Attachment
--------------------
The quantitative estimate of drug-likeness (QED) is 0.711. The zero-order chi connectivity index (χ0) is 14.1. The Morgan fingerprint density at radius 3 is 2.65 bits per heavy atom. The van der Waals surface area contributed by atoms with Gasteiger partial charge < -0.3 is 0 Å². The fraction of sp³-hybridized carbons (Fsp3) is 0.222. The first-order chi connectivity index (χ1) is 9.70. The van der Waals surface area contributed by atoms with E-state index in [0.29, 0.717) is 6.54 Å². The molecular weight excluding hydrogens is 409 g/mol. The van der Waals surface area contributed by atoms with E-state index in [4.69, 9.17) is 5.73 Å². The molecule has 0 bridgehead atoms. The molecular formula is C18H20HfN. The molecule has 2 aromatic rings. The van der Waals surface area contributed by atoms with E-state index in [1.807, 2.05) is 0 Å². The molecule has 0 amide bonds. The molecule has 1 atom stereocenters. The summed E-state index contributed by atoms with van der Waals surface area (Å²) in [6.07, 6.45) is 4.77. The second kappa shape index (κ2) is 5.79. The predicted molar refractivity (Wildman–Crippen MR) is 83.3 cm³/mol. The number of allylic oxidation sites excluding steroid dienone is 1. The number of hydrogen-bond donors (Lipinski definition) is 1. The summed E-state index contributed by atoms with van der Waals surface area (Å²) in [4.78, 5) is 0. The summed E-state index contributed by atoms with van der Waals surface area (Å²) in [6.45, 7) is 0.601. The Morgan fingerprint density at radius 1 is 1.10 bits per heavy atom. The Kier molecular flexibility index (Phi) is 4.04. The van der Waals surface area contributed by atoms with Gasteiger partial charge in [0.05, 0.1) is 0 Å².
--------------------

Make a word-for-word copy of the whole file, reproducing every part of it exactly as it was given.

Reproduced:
The quantitative estimate of drug-likeness (QED) is 0.711. The zero-order chi connectivity index (χ0) is 14.1. The Morgan fingerprint density at radius 3 is 2.65 bits per heavy atom. The van der Waals surface area contributed by atoms with Gasteiger partial charge < -0.3 is 0 Å². The fraction of sp³-hybridized carbons (Fsp3) is 0.222. The first-order chi connectivity index (χ1) is 9.70. The van der Waals surface area contributed by atoms with E-state index in [0.29, 0.717) is 6.54 Å². The molecular weight excluding hydrogens is 409 g/mol. The van der Waals surface area contributed by atoms with E-state index in [4.69, 9.17) is 5.73 Å². The molecule has 0 bridgehead atoms. The molecular formula is C18H20HfN. The molecule has 2 aromatic rings. The van der Waals surface area contributed by atoms with E-state index in [1.807, 2.05) is 0 Å². The molecule has 0 amide bonds. The molecule has 1 atom stereocenters. The summed E-state index contributed by atoms with van der Waals surface area (Å²) in [6.07, 6.45) is 4.77. The second kappa shape index (κ2) is 5.79. The predicted molar refractivity (Wildman–Crippen MR) is 83.3 cm³/mol. The number of allylic oxidation sites excluding steroid dienone is 1. The number of hydrogen-bond donors (Lipinski definition) is 1. The summed E-state index contributed by atoms with van der Waals surface area (Å²) in [4.78, 5) is 0. The summed E-state index contributed by atoms with van der Waals surface area (Å²) in [6.45, 7) is 0.601. The Morgan fingerprint density at radius 1 is 1.10 bits per heavy atom. The Kier molecular flexibility index (Phi) is 4.04. The van der Waals surface area contributed by atoms with Gasteiger partial charge in [0.05, 0.1) is 0 Å².